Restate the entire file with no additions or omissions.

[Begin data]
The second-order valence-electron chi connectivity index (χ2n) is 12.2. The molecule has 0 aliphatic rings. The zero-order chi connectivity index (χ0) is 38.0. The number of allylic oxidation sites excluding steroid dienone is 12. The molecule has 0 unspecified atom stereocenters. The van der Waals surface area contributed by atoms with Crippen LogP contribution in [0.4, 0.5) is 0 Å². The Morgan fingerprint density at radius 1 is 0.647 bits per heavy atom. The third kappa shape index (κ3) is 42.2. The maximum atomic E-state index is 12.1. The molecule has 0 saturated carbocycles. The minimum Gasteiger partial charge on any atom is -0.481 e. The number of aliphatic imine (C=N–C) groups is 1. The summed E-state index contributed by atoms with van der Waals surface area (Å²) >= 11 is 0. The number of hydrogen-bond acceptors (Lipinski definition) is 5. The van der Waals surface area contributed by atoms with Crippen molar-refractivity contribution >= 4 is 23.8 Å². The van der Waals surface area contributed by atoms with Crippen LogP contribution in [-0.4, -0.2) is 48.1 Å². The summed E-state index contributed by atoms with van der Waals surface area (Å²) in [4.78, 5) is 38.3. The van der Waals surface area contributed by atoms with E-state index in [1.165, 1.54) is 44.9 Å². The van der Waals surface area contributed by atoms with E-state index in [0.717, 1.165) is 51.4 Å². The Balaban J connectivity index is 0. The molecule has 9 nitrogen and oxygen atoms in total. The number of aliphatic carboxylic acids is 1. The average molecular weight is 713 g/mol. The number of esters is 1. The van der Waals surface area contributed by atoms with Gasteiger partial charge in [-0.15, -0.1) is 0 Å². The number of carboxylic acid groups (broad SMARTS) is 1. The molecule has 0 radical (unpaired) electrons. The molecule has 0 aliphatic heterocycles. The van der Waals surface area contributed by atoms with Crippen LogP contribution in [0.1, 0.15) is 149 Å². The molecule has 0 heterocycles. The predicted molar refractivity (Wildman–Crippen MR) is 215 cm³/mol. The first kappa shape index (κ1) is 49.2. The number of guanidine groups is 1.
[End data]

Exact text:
The second-order valence-electron chi connectivity index (χ2n) is 12.2. The molecule has 0 aliphatic rings. The zero-order chi connectivity index (χ0) is 38.0. The number of allylic oxidation sites excluding steroid dienone is 12. The molecule has 0 unspecified atom stereocenters. The van der Waals surface area contributed by atoms with Crippen LogP contribution in [0.4, 0.5) is 0 Å². The Morgan fingerprint density at radius 1 is 0.647 bits per heavy atom. The third kappa shape index (κ3) is 42.2. The maximum atomic E-state index is 12.1. The molecule has 0 saturated carbocycles. The minimum Gasteiger partial charge on any atom is -0.481 e. The number of aliphatic imine (C=N–C) groups is 1. The summed E-state index contributed by atoms with van der Waals surface area (Å²) >= 11 is 0. The number of hydrogen-bond acceptors (Lipinski definition) is 5. The van der Waals surface area contributed by atoms with Crippen molar-refractivity contribution >= 4 is 23.8 Å². The van der Waals surface area contributed by atoms with Crippen LogP contribution in [-0.4, -0.2) is 48.1 Å². The summed E-state index contributed by atoms with van der Waals surface area (Å²) in [4.78, 5) is 38.3. The van der Waals surface area contributed by atoms with E-state index in [1.165, 1.54) is 44.9 Å². The van der Waals surface area contributed by atoms with E-state index in [0.717, 1.165) is 51.4 Å². The Balaban J connectivity index is 0. The molecule has 9 nitrogen and oxygen atoms in total. The number of aliphatic carboxylic acids is 1. The average molecular weight is 713 g/mol. The number of esters is 1. The van der Waals surface area contributed by atoms with Gasteiger partial charge in [-0.15, -0.1) is 0 Å². The number of carboxylic acid groups (broad SMARTS) is 1. The molecule has 0 radical (unpaired) electrons. The molecule has 0 aliphatic heterocycles. The van der Waals surface area contributed by atoms with Crippen LogP contribution in [0.1, 0.15) is 149 Å². The molecule has 0 heterocycles. The predicted molar refractivity (Wildman–Crippen MR) is 215 cm³/mol. The first kappa shape index (κ1) is 49.2. The number of guanidine groups is 1.